Nimodipine improves cortical efficiency during working memory in healthy subjects

Caroline F. Zink, Mellissa Giegerich, Greer E. Prettyman, Kayla E. Carta, Marcus van Ginkel, Molly P. O’Rourke, Eesha Singh, Edward J. Fuchs, Craig W. Hendrix, Eric Zimmerman, Jennifer Breakey, Mark A. Marzinke, Pamela Hummert, Jay J. Pillai, Daniel R. Weinberger, Kristin L. Bigos

Research output: Contribution to journalArticlepeer-review

2 Scopus citations


The L-type calcium channel gene, CACNA1C, is a validated risk gene for schizophrenia and the target of calcium channel blockers. Carriers of the risk-associated genotype (rs1006737 A allele) have increased frontal cortical activity during working memory and higher CACNA1C mRNA expression in the prefrontal cortex. The aim of this study was to determine how the brain-penetrant calcium channel blocker, nimodipine, changes brain activity during working memory and other cognitive and emotional processes. We conducted a double-blind randomized cross-over pharmacoMRI study of a single 60 mg dose of oral nimodipine solution and matching placebo in healthy men, prospectively genotyped for rs1006737. With performance unchanged, nimodipine significantly decreased frontal cortical activity by 39.1% and parietal cortical activity by 42.8% during the N-back task (2-back > 0-back contrast; PFWE < 0.05; n = 28). Higher peripheral nimodipine concentrations were correlated with a greater decrease in activation in the frontal cortex. Carriers of the risk-associated allele, A (n = 14), had a greater decrease in frontal cortical activation during working memory compared to non-risk allele carriers. No differences in brain activation were found between nimodipine and placebo for other tasks. Future studies should be conducted to test if the decreased cortical brain activity after nimodipine is associated with improved working memory performance in patients with schizophrenia, particularly those who carry the risk-associated genotype. Furthermore, changes in cortical activity during working memory may be a useful biomarker in future trials of L-type calcium channel blockers.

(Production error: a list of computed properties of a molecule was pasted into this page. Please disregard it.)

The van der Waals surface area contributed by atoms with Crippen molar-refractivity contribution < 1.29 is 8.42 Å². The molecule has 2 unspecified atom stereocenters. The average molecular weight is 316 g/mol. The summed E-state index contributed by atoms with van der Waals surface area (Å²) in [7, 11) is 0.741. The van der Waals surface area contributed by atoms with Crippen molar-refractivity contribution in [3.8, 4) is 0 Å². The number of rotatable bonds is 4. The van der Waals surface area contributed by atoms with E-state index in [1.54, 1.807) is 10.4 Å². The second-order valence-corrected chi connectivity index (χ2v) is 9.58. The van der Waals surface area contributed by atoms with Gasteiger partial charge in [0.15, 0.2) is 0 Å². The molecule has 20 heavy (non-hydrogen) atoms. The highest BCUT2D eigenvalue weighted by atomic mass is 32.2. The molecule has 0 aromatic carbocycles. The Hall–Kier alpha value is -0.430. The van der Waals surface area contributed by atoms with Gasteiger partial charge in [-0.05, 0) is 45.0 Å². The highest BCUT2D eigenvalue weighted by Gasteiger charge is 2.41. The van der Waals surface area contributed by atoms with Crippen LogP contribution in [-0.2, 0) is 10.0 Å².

Original languageEnglish (US)
Article number372
JournalTranslational psychiatry
Issue number1
StatePublished - Dec 1 2020

ASJC Scopus subject areas

  • Psychiatry and Mental health
  • Cellular and Molecular Neuroscience
  • Biological Psychiatry


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